“Perseus,” said the voice, “why are you sad?”

He lifted his head from his hands, in which he had hidden it, and,
behold! all alone as Perseus had supposed himself to be, there was a
stranger in the solitary place. It was a brisk, intelligent, and
remarkably shrewd-looking young man, with a cloak over his shoulders,
an odd sort of cap on his head, a strangely twisted staff in his hand,
and a short and very crooked sword hanging by his side. He was
exceedingly light and active in his figure, like a person much
accustomed to gymnastic exercises, and well able to leap or run. Above
all, the stranger had such a cheerful, knowing, and helpful aspect
(though it was certainly a little mischievous, into the bargain), that
Perseus could not help feeling his spirits grow livelier, as he gazed at
him. Besides, being really a courageous youth, he felt greatly ashamed
that anybody should have found him with tears in his eyes, like a timid
little school-boy, when, after all, there might be no occasion for
despair. So Perseus wiped his eyes, and answered the stranger pretty
briskly, putting on as brave a look as he could.

“I am not so very sad,” said he; “only thoughtful about an adventure
that I have undertaken.”

“Oho!” answered the stranger. “Well, tell me all about it, and possibly
I may be of service to you. I have helped a good many young men through
adventures that looked difficult enough beforehand. Perhaps you may
have heard of me. I have more names than one; but the name of
Quicksilver suits me as well as any other. Tell me what your trouble
is, and we will talk the matter over, and see what can be done.”

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The stranger’s words and manner put Perseus into quite a different mood
from his former one. He resolved to tell Quicksilver all his
difficulties, since he could not easily be worse off than he already
was, and, very possibly, his new friend might give him some advice that
would turn out well in the end. So he let the stranger know, in few
words, precisely what the case was;–how that King Polydeetes wanted the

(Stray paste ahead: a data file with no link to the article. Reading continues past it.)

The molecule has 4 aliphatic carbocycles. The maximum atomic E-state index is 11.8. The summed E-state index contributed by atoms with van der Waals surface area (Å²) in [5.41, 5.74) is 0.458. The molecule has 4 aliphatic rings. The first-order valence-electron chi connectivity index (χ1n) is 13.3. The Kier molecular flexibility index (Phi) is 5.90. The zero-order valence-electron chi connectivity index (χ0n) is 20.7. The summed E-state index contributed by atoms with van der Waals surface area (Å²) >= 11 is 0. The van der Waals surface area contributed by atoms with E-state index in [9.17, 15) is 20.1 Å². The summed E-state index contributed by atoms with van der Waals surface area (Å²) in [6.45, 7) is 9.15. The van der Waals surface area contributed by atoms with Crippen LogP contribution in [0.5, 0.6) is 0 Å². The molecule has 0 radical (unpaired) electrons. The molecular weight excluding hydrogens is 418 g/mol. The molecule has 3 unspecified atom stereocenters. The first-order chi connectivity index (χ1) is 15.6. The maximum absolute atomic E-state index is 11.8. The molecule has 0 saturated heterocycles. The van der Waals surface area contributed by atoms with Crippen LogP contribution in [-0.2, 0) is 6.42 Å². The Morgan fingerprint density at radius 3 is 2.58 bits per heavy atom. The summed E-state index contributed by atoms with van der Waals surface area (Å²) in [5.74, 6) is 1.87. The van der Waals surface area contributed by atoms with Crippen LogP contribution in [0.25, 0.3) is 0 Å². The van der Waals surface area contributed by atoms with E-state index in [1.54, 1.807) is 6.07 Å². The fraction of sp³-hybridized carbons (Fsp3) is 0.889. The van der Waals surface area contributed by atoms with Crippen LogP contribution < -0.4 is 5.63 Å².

head of Medusa with the snaky locks as a bridal gift for the beautiful
Princess Hippodamia, and how that he had undertaken to get it for him,
but was afraid of being turned into stone.

“And that would be a great pity,” said Quicksilver, with his mischievous
smile. “You would make a very handsome marble statue, it is true, and
it would be a considerable number of centuries before you crumbled away;
but, on the whole, one would rather be a young man for a few years, than
a stone image for a great many.”

“O, far rather!” exclaimed Perseus, with the tears again standing in his
eyes. “And, besides, what would my dear mother do, if her beloved son
were turned into a stone?”

“Well, well; let us hope that the affair will not turn out so very
badly,” replied Quicksilver, in an encouraging tone. “I am the very
person to help you, if anybody can. My sister and myself will do our
utmost to bring you safe through the adventure, ugly as it now looks.”

“Your sister?” repeated Perseus.

“Yes, my sister,” said the stranger. “She is very wise, I promise you;
and as for myself, I generally have all my wits about me, such as they
are. If you show yourself bold and cautious, and follow our advice, you
need not fear being a stone image yet awhile. But, first of all, you
must polish your shield, till you can see your face in it as distinctly
as in a mirror.”

This seemed to Perseus rather an odd beginning of the adventure; for he
thought it of far more consequence that the shield should be strong
enough to defend him from the Gorgon’s brazen claws, than that it should
be bright enough to show him the reflection of his face. However,